Lea Ziporen, Sylvia Polak-Charcon, D. Amos Korczyn, Iris Goldberg, Arnon Afek, Juri Kopolovic, Joab Chapman, Yehuda Shoenfeld, "Neurological Dysfunction Associated with Antiphospholipid Syndrome: Histopathological Brain Findings of Thrombotic Changes in a Mouse Model", Journal of Immunology Research, vol. 11, Article ID 375864, 8 pages, 2004. https://doi.org/10.1080/10446670410001670526
Neurological Dysfunction Associated with Antiphospholipid Syndrome: Histopathological Brain Findings of Thrombotic Changes in a Mouse Model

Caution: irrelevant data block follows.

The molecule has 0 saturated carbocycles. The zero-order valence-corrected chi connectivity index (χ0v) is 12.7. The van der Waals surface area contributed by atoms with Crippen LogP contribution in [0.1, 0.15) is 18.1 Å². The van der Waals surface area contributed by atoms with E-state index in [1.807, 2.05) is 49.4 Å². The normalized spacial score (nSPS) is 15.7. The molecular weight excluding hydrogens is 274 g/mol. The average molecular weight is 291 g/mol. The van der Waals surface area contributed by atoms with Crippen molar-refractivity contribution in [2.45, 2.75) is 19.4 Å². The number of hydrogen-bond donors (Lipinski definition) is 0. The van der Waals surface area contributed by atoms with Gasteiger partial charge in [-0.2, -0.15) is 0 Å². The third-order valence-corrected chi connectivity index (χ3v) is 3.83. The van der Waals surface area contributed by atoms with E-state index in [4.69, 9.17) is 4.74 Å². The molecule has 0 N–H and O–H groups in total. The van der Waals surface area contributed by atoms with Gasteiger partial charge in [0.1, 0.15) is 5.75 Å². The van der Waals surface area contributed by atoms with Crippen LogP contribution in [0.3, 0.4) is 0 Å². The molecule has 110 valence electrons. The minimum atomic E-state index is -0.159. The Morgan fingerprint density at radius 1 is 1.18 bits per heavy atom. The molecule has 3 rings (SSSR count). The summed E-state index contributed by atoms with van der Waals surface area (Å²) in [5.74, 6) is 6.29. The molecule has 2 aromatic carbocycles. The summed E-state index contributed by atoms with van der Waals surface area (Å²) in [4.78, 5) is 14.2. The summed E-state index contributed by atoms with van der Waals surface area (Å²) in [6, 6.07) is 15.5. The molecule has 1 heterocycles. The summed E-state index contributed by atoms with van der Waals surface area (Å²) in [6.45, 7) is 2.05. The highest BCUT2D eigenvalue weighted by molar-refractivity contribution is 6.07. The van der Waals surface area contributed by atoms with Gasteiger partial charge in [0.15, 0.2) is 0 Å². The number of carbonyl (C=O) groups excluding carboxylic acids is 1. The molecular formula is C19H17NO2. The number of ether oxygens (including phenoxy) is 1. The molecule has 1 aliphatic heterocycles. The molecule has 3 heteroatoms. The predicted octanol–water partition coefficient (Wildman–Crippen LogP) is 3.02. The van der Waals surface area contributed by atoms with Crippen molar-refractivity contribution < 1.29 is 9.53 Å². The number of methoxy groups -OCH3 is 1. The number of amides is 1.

The aim of this work was to study the pathological processes underlying neurological dysfunctions displayed by BALB/C mice induced with experimental antiphospholipid syndrome (APS), as we have previously reported. Experimental APS was induced in female BALB/C mice by immunization with a pathogenic monoclonal anticardiolipin (aCL) antibody, H-3 (n=10), or an irrelevant immunoglobulin in controls (n=10). Mice immunized with H-3 developed clinical and neurological manifestations of APS, including: embryo resorption, thrombocytopenia neurological defects and behavioral disturbances. In mouse sera, the titer of various autoantibodies were elevated, including: anti-phospholipids (aPLs), anti-2 glycoprotein-I (β2GPI), anti-endothelial cell antibodies (AECA) and low titer of anti-dsDNA antibodies. Five months after APS induction, mice were sacrificed and brain tissue specimens were processed for hematoxylin and eosin (H&E), immunofluorescence staining and transmission electron microscopy (TEM). H&E staining of cortical tissue derived from all APS mice revealed mild inflammation, localized mainly in the meninges. Prominent IgG deposits in the large vessel walls and perivascular IgG leakage were observed by immunofluorescence. No large thrombi were observed in large vessels. However, EM evaluation of cerebral tissue revealed pathological changes in the microvessels. Thrombotic occlusion of capillaries in combination with mild inflammation was the main finding and may underlie the neurological defects displayed by mice with APS.
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